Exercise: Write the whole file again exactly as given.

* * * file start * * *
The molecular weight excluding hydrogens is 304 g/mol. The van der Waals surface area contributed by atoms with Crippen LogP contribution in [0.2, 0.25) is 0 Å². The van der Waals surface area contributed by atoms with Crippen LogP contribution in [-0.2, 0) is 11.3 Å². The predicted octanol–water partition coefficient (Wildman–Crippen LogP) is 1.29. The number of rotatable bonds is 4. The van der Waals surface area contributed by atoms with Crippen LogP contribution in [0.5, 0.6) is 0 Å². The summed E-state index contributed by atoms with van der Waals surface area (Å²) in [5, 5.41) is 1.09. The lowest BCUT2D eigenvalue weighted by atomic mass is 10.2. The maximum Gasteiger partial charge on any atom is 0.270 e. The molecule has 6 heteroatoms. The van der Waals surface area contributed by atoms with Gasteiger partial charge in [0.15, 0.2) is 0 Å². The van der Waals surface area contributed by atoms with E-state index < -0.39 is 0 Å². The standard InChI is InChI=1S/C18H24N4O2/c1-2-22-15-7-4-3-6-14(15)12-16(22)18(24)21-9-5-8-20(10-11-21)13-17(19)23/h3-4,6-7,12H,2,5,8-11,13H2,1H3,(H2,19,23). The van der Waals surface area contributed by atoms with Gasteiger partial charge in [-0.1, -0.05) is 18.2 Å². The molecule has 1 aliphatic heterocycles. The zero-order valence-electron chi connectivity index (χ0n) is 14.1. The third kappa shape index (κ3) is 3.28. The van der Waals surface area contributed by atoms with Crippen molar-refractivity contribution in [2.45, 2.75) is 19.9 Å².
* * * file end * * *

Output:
The molecular weight excluding hydrogens is 304 g/mol. The van der Waals surface area contributed by atoms with Crippen LogP contribution in [0.2, 0.25) is 0 Å². The van der Waals surface area contributed by atoms with Crippen LogP contribution in [-0.2, 0) is 11.3 Å². The predicted octanol–water partition coefficient (Wildman–Crippen LogP) is 1.29. The number of rotatable bonds is 4. The van der Waals surface area contributed by atoms with Crippen LogP contribution in [0.5, 0.6) is 0 Å². The summed E-state index contributed by atoms with van der Waals surface area (Å²) in [5, 5.41) is 1.09. The lowest BCUT2D eigenvalue weighted by atomic mass is 10.2. The maximum Gasteiger partial charge on any atom is 0.270 e. The molecule has 6 heteroatoms. The van der Waals surface area contributed by atoms with Gasteiger partial charge in [0.15, 0.2) is 0 Å². The van der Waals surface area contributed by atoms with E-state index < -0.39 is 0 Å². The standard InChI is InChI=1S/C18H24N4O2/c1-2-22-15-7-4-3-6-14(15)12-16(22)18(24)21-9-5-8-20(10-11-21)13-17(19)23/h3-4,6-7,12H,2,5,8-11,13H2,1H3,(H2,19,23). The van der Waals surface area contributed by atoms with Gasteiger partial charge in [-0.1, -0.05) is 18.2 Å². The molecule has 1 aliphatic heterocycles. The zero-order valence-electron chi connectivity index (χ0n) is 14.1. The third kappa shape index (κ3) is 3.28. The van der Waals surface area contributed by atoms with Crippen molar-refractivity contribution in [2.45, 2.75) is 19.9 Å².